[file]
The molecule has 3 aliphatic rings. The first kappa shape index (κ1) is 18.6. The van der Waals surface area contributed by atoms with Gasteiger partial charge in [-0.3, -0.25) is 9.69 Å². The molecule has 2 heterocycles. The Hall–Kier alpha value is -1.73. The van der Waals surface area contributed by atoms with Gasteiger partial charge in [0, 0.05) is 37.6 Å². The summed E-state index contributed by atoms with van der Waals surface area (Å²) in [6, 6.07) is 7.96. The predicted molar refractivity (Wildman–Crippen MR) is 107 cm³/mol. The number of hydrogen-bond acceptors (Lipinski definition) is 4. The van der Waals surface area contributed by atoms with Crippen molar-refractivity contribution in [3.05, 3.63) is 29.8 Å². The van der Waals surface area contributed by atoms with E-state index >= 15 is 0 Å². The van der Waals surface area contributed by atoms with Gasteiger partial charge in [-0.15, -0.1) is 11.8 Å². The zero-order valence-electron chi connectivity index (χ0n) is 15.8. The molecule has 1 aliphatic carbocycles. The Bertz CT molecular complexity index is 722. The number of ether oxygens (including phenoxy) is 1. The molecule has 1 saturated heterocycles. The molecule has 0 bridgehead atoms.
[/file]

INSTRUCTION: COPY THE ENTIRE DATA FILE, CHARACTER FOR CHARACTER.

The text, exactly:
The molecule has 3 aliphatic rings. The first kappa shape index (κ1) is 18.6. The van der Waals surface area contributed by atoms with Gasteiger partial charge in [-0.3, -0.25) is 9.69 Å². The molecule has 2 heterocycles. The Hall–Kier alpha value is -1.73. The van der Waals surface area contributed by atoms with Gasteiger partial charge in [0, 0.05) is 37.6 Å². The summed E-state index contributed by atoms with van der Waals surface area (Å²) in [6, 6.07) is 7.96. The predicted molar refractivity (Wildman–Crippen MR) is 107 cm³/mol. The number of hydrogen-bond acceptors (Lipinski definition) is 4. The van der Waals surface area contributed by atoms with Crippen molar-refractivity contribution in [3.05, 3.63) is 29.8 Å². The van der Waals surface area contributed by atoms with E-state index >= 15 is 0 Å². The van der Waals surface area contributed by atoms with Gasteiger partial charge in [-0.15, -0.1) is 11.8 Å². The zero-order valence-electron chi connectivity index (χ0n) is 15.8. The molecule has 1 aliphatic carbocycles. The Bertz CT molecular complexity index is 722. The number of ether oxygens (including phenoxy) is 1. The molecule has 1 saturated heterocycles. The molecule has 0 bridgehead atoms.